Bans on best-practice medical care represent one of the most extreme and coordinated political attacks on transgender people in recent years. These bills target transgender youth by blocking their access to best-practice medical care, care that is backed by years of rigorous research and endorsed by the American Academy of Pediatrics, the American Medical Association, and other leading health authorities. These bills not only display a fundamental lack of understanding of transgender children, but they also ban access to medical care often by criminalizing either the doctors or even the parents of transgender youth seeking to provide best-practice medicine for children in their care.
For more on these efforts, including how these attacks have become more extreme over time, read MAP's 2023 spotlight report.
*Notes (and see the "Citations" tab or click "Citations & More Information" below the map legend for more information about every state):
-Yellow caution icons refer to other efforts attempting to limit or ban health care for transgender youth, such as non-legislative actions. This does not refer to bills introduced: as of April 1, 2023, nearly 4 out of 5 states have introduced these bills. See the "Citations" tab or click "Citations & More Information" below the map legend for more information about every state. (These each link to the same document.)
-Several states have "grandfather" clauses or limited exceptions for some transgender youth and/or for some types of medication. Click "Citations" to read more detail about each bill or to access the law's language directly.
Bans Temporarily Blocked (In Full or In Part)
The following laws are at least partially blocked from being enforced. This map will be updated as these cases progress. Transgender youth/people should still be able to access care to the extent each of these blocks allow.
-Alabama: In May 2022, a federal judge temporarily blocked the part of the state's law that bans medication for transgender youth, though the rest of the law remains in effect for now, including the felony punishment and provisions that require school staff to tell parents if a child expresses thoughts that they might be transgender. The state's law applies to individuals up to the age of 19.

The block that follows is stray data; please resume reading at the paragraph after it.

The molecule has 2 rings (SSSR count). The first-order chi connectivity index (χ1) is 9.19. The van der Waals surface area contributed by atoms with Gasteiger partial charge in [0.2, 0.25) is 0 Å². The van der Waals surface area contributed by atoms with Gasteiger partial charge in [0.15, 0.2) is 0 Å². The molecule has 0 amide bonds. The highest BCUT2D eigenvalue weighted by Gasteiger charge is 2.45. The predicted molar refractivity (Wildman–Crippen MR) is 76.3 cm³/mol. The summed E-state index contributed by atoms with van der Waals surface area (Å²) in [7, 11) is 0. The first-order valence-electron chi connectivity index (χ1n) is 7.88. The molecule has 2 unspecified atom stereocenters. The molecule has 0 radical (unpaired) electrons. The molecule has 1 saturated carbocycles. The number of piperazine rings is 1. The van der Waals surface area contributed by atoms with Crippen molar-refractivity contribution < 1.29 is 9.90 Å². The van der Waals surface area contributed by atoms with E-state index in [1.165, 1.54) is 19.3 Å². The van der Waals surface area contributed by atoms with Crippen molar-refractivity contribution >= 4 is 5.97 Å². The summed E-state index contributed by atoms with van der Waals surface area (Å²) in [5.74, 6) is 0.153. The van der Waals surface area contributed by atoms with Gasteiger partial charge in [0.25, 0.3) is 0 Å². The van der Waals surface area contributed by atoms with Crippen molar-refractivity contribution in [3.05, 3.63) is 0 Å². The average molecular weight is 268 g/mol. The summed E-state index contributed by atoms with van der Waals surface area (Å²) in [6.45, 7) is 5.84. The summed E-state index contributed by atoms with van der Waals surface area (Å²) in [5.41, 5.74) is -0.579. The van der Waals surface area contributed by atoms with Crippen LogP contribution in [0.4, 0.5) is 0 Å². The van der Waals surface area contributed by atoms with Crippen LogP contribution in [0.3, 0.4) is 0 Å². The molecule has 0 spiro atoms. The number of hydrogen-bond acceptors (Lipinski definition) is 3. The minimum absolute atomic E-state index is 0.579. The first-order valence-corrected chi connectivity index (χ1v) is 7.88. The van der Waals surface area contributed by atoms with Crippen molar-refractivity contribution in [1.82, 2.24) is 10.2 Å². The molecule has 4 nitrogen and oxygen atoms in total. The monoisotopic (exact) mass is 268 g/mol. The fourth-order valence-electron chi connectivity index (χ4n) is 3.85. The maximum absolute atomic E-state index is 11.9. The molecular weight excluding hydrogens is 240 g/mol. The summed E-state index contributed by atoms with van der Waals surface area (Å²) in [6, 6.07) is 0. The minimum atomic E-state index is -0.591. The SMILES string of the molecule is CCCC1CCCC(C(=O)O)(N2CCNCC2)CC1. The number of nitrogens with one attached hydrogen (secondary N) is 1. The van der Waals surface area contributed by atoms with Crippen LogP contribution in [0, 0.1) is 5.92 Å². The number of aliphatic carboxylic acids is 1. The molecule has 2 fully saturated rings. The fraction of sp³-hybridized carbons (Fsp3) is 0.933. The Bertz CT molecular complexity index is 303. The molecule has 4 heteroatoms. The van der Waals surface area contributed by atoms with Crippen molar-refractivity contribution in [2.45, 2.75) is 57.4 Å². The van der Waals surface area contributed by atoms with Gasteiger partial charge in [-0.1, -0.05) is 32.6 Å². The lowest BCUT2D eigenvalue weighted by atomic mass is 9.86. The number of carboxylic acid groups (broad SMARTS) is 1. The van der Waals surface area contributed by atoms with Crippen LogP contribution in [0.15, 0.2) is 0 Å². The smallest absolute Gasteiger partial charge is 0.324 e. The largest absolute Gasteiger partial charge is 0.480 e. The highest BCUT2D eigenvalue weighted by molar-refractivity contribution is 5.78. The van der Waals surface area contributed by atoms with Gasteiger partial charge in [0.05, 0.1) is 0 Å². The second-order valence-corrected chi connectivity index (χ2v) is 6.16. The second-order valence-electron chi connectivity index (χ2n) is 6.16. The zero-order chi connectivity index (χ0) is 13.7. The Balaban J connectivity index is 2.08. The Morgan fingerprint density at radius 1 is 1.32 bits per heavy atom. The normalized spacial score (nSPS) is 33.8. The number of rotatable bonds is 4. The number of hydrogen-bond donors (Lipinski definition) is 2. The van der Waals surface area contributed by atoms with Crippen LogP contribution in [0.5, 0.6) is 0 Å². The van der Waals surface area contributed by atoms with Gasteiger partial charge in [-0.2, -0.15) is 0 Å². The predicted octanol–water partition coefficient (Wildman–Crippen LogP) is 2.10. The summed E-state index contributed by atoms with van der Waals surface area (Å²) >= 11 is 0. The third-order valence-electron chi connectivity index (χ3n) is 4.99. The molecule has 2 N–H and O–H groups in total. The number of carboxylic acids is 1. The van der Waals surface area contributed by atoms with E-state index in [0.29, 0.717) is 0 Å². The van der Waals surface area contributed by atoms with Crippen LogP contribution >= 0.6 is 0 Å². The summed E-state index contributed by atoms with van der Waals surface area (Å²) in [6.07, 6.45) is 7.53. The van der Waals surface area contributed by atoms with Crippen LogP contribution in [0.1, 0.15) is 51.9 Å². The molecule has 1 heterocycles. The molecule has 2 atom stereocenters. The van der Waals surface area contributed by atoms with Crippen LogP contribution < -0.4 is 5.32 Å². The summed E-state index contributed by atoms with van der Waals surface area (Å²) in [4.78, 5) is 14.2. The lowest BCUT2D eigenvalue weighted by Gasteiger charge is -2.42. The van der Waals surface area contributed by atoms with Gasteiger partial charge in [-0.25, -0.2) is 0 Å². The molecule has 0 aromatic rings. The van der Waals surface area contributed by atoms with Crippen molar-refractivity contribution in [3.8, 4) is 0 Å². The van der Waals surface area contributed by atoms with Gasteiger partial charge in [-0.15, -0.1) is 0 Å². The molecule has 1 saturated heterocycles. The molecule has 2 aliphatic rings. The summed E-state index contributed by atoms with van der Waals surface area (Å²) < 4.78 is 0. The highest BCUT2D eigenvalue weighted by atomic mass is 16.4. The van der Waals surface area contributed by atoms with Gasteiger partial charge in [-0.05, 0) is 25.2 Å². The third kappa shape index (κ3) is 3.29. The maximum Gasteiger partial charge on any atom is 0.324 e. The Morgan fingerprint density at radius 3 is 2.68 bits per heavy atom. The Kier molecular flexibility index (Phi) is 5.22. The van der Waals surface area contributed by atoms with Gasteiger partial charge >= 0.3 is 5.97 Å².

-Arkansas: In July 2021, a federal judge temporarily blocked Arkansas's 2021 ban from going into effect. However, the state passed a new law in 2023 (effective 90 days after the legislature adjourns) that will allow individuals who receive gender-affirming care as minors (or the family members of those minors) to sue their medical providers for malpractice, among other provisions.
-Oklahoma: On May 18, 2023, the state's attorney general signed a binding agreement to not enforce the state's ban, pending further legal challenges.
-Missouri: On April 13, 2023, the state's attorney general issued an emergency rule intended to go into effect on April 27, 2023, with a planned expiration date of February 6, 2024. A lawsuit, Southampton Community Healthcare et al. v. Bailey, earned a temporary restraining order to block the rule until at least July 24, 2023, with the potential for a further block of the rule at that time. If the rule had gone into effect, it would have effectively banned, or at a minimum, extraordinarily restricted, medically necessary care for all transgender people, regardless of age. On May 16, 2023, the state's attorney general filed to withdraw/terminate the rule. At the same time, the legislature has passed a bill that awaits the governor's signature, and he has indicated that he will sign it.